How much harm can a side of fries do?

Per­haps none – and it may even help you drop ki­los. Weight loss is a marathon, not a sprint, and of course you’ll in­dulge. But you’ve just used up your daily calo­rie al­lowance. “Your junk­food al­lot­ment shouldn’t take up more than 10 to 20% of your to­tal daily kilo­joules,” says Men’s Health nutri­tion ad­viser Alan Aragon. Let’s do the maths: On a 8 368kJ (2 000 calo­ries) diet, that’s 835 to 1 675 kilo­joules on a splurge item. A medium or­der of fries can run about 1 675 kilo­joules, and keep in mind that it’s also a starch in­fused with un­healthy fats. But if you de­prive your­self of foods you love, you might be more likely to binge later on, says Aragon.

There are so many di­ets out there! Which one is the best to lose weight on?

No one diet works for ev­ery­one. In fact, sci­en­tists are start­ing to tire of fad di­ets al­to­gether. The rea­son: they are just plain un­ap­peal­ing. “Peo­ple should avoid any diet plan that tells them to need­lessly avoid food groups,” says Aragon. “The best diet is the one you can ac­tu­ally keep, and it should be in­di­vid­u­alised to your per­sonal pref­er­ences.” If you pick a diet that ex­cludes, say, bread, and you love bread, you’re likely to cave in to your crav­ing and blow off the diet en­tirely. Healthy eat­ing pulls from all the food groups, but in mod­er­a­tion. The re­search is back­ing up that ap­proach. A re­view from Yale Uni­ver­sity looked at some of the most popular di­ets – Pa­leo, low-fat/veg­e­tar­ian, low-carb, Mediter­ranean and oth­ers – and found that none is su­pe­rior in terms of weight loss. Check out the chart be­low, and bor­row the healthy eat­ing strate­gies that work for you. Skip the ones that don’t.

What’s a safe way to drop kilo­grams quickly? Do prescription pills help?

First of all, a safe weight-loss rate is 500 grams to 1 kilo­gram a week. Any faster and you’ll lose both fat and mus­cle. And if you re­gain the weight quickly, as of­ten hap­pens with lose-weight fast di­ets, you could end up with a higher per­cent­age of body fat, says Holly Her­ring­ton of North­west­ern Uni­ver­sity. The best way to slim down is to eat fewer kilo­joules (with lots of healthy fruits, veg­eta­bles, grains and lean pro­teins) and ex­er­cise more. You should in­clude both car­dio and mus­cle­strength­en­ing work­outs, 45 to 60 min­utes a day most days of the week. Sim­ple. And don’t even think about an over-the-counter short­cut to get cut for the beach. Those prescription meds are in­tended for clin­i­cally obese peo­ple. If you’re seek­ing weight loss help through med­i­ca­tion, check with your doc­tor first: these drugs can pose se­ri­ous health risks.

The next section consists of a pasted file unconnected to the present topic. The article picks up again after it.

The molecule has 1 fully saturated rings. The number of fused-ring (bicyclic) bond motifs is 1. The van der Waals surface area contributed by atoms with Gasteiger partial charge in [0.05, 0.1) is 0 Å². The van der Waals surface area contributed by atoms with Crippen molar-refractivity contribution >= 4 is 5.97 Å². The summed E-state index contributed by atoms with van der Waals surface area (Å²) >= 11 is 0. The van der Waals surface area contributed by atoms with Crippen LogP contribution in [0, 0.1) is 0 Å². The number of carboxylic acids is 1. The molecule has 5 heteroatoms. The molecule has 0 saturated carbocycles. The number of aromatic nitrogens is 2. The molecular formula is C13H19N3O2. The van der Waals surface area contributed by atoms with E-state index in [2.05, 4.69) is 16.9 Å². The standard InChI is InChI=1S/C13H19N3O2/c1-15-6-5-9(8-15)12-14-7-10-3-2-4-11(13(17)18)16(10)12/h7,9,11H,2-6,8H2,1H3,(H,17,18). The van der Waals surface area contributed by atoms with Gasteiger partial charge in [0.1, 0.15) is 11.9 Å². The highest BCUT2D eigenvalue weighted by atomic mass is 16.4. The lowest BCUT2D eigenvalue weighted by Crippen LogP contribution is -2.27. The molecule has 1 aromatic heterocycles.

What’s the best ex­er­cise to blast mid­sec­tion flab?

To lose your gut, do a to­tal-body blast­ing ex­er­cise that torches fat all over. (You’ll see fat losses in your arms, chest and shoul­ders be­fore you sculpt that stub­born belly.) “The ket­tle­bell swing is great: it’s a power-build­ing ex­er­cise that can also be a me­tab­o­lism-crank­ing work­out,” says Men’s Health fit­ness ad­vi­sor BJ Gad­dour. To work your whole body in­stead of just your legs, swap in a 30-minute ket­tle­bell rou­tine for 30 min­utes on the tread­mill. To re­ally carve your core, try single-arm swings (above). “Your core mus­cles have to work harder to re­sist the tilt­ing and turn­ing forces around your spine,” says Gad­dour.

I run six days a week, but my belly is still there. What am I do­ing wrong?

Your ded­i­ca­tion to dis­tance run­ning is ad­mirable, but if that’s your main weight-loss ac­tiv­ity, it’s time for a re­think. You should con­sider mix­ing some weightlift­ing days into your sched­ule and adding lots of ex­plo­sive ex­er­cises into your rou­tine. But you’re a run­ner. That’s fine. “To build your body so it can tol­er­ate longer and harder bouts of ex­er­cise (and burn more kilo­joules) mix up your train­ing with hard and easy days,” says ex­er­cise phys­i­ol­o­gist Janet Hamil­ton. Here’s Hamil­ton’s prescription: